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Re: Physiological models of cochlea activity - alternatives to the travelling wave

At 12:57 PM +1000 10/2/07, Matt Flax wrote:
Current physiologically based models incorporate feedback. Alas a
majority of them are dependent on the traditional travelling wave
process. This is not a problem however, I can use the travelling wave as
a passive mode of input if the research community suggests it is the way

Why would you consider a passive travelling wave, when an active one is much better, more plausible, and not hard to model?

Perhaps the biggest problem with feedback models is that they don't
specify the physiological correlation between the feedback and the hair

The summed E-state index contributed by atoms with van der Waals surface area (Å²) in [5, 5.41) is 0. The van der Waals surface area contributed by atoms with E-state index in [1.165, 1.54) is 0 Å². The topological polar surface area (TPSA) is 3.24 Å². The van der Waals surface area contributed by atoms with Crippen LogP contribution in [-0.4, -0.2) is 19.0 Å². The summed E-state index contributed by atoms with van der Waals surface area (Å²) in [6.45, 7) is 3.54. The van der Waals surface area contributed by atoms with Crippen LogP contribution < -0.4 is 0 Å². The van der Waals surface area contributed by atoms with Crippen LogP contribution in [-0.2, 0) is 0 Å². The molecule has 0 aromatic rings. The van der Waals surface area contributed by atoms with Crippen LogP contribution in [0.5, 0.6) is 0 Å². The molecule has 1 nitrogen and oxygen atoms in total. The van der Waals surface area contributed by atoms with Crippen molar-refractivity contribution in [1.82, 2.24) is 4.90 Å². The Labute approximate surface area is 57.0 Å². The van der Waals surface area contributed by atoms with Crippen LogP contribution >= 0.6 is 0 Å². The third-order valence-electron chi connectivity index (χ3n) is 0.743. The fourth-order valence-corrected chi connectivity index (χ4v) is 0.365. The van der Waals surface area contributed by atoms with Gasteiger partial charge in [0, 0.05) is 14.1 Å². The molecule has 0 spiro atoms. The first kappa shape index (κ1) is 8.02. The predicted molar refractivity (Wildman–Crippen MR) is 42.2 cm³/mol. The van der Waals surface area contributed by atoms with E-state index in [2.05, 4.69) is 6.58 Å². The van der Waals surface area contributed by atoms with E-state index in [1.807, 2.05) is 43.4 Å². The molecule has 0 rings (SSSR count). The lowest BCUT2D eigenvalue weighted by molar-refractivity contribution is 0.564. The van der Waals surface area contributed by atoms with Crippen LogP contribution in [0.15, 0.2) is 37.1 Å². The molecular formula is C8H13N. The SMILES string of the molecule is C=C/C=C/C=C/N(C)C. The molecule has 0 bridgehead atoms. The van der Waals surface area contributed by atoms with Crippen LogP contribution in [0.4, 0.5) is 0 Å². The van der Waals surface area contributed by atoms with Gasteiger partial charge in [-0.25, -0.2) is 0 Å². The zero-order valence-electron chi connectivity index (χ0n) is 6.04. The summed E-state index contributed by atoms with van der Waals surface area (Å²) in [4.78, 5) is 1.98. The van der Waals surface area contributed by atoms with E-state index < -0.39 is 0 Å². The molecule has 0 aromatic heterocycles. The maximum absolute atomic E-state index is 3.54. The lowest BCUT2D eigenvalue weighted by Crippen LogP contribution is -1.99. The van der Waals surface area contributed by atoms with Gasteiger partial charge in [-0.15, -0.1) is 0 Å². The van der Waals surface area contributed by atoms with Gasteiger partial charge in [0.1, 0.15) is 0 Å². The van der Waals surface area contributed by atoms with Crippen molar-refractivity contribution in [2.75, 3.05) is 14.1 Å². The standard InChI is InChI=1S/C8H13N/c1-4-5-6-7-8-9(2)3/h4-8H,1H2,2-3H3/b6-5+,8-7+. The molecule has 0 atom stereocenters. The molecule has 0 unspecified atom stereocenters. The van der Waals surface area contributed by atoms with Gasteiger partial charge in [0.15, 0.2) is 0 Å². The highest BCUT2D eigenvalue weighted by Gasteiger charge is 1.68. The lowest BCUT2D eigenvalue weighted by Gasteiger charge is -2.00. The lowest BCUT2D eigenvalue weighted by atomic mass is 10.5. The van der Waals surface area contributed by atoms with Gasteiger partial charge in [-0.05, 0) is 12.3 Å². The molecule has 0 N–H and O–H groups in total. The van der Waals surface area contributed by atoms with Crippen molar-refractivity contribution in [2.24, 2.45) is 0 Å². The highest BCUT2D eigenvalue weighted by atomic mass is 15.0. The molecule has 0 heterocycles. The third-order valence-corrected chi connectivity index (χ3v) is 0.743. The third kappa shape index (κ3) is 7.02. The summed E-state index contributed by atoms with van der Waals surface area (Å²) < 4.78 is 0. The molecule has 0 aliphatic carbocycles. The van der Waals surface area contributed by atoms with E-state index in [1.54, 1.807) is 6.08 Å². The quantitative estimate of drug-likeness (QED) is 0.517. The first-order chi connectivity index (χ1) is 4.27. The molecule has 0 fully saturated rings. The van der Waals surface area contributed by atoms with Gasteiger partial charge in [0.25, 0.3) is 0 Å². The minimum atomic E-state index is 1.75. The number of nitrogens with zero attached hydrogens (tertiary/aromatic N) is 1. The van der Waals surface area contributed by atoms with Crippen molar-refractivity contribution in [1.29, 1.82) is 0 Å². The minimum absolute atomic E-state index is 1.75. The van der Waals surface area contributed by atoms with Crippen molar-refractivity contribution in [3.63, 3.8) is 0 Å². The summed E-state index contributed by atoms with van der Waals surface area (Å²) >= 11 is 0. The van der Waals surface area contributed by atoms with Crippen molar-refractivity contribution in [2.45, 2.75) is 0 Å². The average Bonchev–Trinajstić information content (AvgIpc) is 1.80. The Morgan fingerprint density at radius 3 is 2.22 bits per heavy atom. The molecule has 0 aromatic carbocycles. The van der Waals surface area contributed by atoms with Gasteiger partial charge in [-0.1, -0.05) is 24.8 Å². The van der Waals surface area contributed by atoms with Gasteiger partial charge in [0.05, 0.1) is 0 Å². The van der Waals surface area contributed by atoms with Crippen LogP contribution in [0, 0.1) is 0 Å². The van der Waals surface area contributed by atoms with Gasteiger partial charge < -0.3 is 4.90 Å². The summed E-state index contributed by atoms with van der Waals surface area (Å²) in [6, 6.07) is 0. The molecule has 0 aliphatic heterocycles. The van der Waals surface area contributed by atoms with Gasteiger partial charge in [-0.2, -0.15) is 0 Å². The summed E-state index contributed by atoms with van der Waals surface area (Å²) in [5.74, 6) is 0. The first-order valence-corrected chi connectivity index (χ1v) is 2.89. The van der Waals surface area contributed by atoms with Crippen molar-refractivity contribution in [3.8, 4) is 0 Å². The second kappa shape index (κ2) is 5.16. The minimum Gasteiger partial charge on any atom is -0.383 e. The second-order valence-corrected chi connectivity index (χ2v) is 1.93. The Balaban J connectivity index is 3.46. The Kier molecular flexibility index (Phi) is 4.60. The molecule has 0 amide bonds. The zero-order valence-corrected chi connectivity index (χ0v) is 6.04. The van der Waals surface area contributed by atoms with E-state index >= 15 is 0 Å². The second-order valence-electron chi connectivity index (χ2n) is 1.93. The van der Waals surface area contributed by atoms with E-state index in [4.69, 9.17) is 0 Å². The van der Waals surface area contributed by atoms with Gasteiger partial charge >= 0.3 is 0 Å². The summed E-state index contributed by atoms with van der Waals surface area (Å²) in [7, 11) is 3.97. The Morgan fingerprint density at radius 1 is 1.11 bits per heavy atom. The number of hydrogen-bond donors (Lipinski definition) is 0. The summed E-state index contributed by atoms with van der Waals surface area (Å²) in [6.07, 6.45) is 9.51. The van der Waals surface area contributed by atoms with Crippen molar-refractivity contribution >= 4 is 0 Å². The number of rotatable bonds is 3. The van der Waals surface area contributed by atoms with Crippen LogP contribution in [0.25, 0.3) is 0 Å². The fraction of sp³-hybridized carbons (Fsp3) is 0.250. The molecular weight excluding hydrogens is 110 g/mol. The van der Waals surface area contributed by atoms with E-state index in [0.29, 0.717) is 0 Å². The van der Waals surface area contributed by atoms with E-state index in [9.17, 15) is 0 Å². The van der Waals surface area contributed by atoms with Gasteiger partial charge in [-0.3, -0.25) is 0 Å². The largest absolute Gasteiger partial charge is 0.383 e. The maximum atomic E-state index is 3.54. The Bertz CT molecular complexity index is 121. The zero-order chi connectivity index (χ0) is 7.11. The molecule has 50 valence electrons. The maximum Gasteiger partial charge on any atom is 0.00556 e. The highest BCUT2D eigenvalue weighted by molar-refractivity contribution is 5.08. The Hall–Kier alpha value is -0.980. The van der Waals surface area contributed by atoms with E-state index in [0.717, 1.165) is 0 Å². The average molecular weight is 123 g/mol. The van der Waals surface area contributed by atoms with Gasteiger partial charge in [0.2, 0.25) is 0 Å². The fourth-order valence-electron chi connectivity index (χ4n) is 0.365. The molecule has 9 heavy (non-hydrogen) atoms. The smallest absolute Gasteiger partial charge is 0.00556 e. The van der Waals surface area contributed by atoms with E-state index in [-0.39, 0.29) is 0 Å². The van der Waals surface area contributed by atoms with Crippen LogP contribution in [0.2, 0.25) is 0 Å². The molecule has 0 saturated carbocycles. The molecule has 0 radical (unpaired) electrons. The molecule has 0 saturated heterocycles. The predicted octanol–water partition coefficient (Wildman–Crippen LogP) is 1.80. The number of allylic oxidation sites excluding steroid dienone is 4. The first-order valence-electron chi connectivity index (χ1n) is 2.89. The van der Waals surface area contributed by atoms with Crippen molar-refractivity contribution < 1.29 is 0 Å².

cell, Organ of Corti nor Cochlea.

You mean there's not a well established micro-mechanical mechanism for how the OHCs push back on the BM with an appropriate phase? Maybe so, but functionally it's pretty clear what has to be modeled. Chuck Steele at Stanford has some credible-looking micro-mechanical simulations, as well.

Here are some feedback models with no physiological basis for the
feedback :
a] Zwicker's fantastic model - which begins with the travelling wave [1]
b] Hopf bifurcation models - which augment the travelling wave. [2] for

The Hopf thing (Thomas Duke & Frank Julicher paper) seems to lead to a way-too-sharp filter when the gain is high. With feedback that is not highly tuned, not near local oscillation, but with distributed amplifiication of the traveling wave, you can get much more realistic, not too narrow, filters. The system can still have oscillations, or near oscillations, if points of damage cause reflections.